Spanish mackerel, also referred to as the narrow-barred mackerel, is a ray-finned saline water fish that has a bony slender body. Its jaw structure is such that the top and bottom jaws are of almost the same length. These mackerels are designed to look right ahead in front of their heads.
They feed in large schools, driving the small baitfish they prey on to the surface of the sea. This makes fish-eating diving birds to go for the smaller fishes and subsequently guide the fisherman to where Spanish mackerels are feeding for a quick catch.
Their meat is darker than in most other fish species, and is one of the tastiest fish meats. This species is highly rich in Omega-3 and Omega-6 fatty acids, a group of poly-unsaturated fatty acids that have huge health benefits to the human body.
Spanish mackerels can be easily filleted and can be eaten while fried, baked, steamed, broiled, smoked or poached. All in all, Spanish mackerels are quite easy and fun to catch, and make some nice stew if you learn a few tricks on how to eat them.
In this article we are going to discuss the best techniques on How to Catch Spanish Mackerel, including where and when to find them, as well as how to tackle them for an easy catch using the Best Telescopic Fishing Rod in the market.
Best Time and Places to Catch Spanish Mackerel
Spanish mackerels are not just found at any time or season of the year. And as we have already highlighted in our introduction above, the diving of fish-eating birds is a key event to look out for. The mobbing birds are mostly looking for fish anytime between March and early October. You will easily spot them flying all over the nearby bays and inland waters in the heat of summer.
Keep your eye on these dive birds whenever they are flying around, especially the places where they come down to the sea to pick their prey. Most of the times, this will be a dead giveaway that a certain kind of bigger predator is feeding below. Although lots of different predators may cause this kind of activity, in the spring, summer or early fall, this often means that Spanish mackerels are feeding on the smaller fishes below.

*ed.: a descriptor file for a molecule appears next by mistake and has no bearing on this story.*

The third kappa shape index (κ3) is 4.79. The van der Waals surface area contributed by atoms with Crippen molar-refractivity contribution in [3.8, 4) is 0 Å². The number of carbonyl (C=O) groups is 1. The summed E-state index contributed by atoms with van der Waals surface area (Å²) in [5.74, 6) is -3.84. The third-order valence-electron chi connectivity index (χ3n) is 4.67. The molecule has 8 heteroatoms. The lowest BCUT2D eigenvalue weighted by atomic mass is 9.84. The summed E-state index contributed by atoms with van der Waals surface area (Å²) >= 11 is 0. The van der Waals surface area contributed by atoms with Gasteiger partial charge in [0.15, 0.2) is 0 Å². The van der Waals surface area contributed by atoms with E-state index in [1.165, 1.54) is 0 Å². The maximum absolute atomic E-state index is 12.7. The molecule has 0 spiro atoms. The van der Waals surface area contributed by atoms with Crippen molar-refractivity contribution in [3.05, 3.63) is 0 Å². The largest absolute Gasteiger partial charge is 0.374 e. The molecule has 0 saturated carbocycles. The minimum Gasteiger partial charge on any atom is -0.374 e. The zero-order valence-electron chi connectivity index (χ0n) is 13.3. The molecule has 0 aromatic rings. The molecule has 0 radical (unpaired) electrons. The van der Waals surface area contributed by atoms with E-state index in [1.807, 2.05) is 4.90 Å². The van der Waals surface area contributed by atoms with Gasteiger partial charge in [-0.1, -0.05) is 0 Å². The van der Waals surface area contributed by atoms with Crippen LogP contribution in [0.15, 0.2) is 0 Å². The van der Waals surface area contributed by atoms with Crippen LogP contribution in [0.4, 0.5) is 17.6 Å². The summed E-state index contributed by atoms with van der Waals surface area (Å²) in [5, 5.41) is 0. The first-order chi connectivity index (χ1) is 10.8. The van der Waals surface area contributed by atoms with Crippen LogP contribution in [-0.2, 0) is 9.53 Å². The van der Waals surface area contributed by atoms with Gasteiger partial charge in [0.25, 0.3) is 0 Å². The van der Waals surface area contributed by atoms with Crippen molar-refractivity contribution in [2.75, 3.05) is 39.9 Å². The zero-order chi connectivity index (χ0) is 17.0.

Between March and June, this activity will mostly be happening offshore, then it moves onto the beaches and the passes after that. By mid-July, the mackerels are so close to the beaches and the piers that you can hook them while standing on the wood, or the beach sand. During the summer and early fall, it is possible to catch them on the flats as well as near the tops of the larger bays. Spanish mackerels eat a lot of the small fishes and will be found around their prey for much of the day making it quite easy to find and catch them.
Being an open-water fish species, even when Spanish Mackerels are inshore you will rarely find them hanging out waiting for their bait. Most of the time they are chasing it themselves. When they have found a target, they will school around it and then send out scouts to tighten the grip around their schooling targets before pushing them into balls and taking turns to eat them. Some of their most common baits include threadfins, anchovies, scaled sardines, as well as Spanish sardines.
Spanish Mackerels are coastal pelagic fin-fish species that form huge, fast-moving schools to trade the open seas around the Atlantic Ocean, especially between New York and the Gulf of Mexico. Between late summer and early fall, they will migrate southward to spend the winter season along the southern coast of Florida until early spring.
How to Differentiate Spanish Mackerels from other Fish Species
Spanish mackerels have a slender bullet-shaped body. Their many colors are blue and silver, and their backs will often be spotted with some golden yellow or olive ovals. Although some people may often confuse them with Ceros or King Mackerels, Spanish mackerels can be distinguished from the former two in that they have these spots without the stripes on the sides that the two other species have, and the fact that they lack scales on their pectoral fins.
Spanish mackerels will vary widely in body size. However, there are many other common features that they share with each other and which help differentiate them from other species: Spanish mackerels are extremely swift and are powerful and excellent swimmers. An average-sized Spanish Mackerel will weigh between 2 and 3 pounds, with those weighing 9 to 10 pounds being considered large ones.
Tackling Spanish Mackerel
Incidentally, the tackle you decide to use to catch Spanish Mackerels will depend on your own taste. However, since these mackerels are not the largest fish in the ocean, their tackle will normally range anywhere between light and medium. But there is one thing that must hold constant for any setup: you really need to be quite fast with it because Spanish mackerels are astonishingly swift and hit very fast. You therefore need to cast far, real fast and be prepared to set your hook fast when you locate your catch.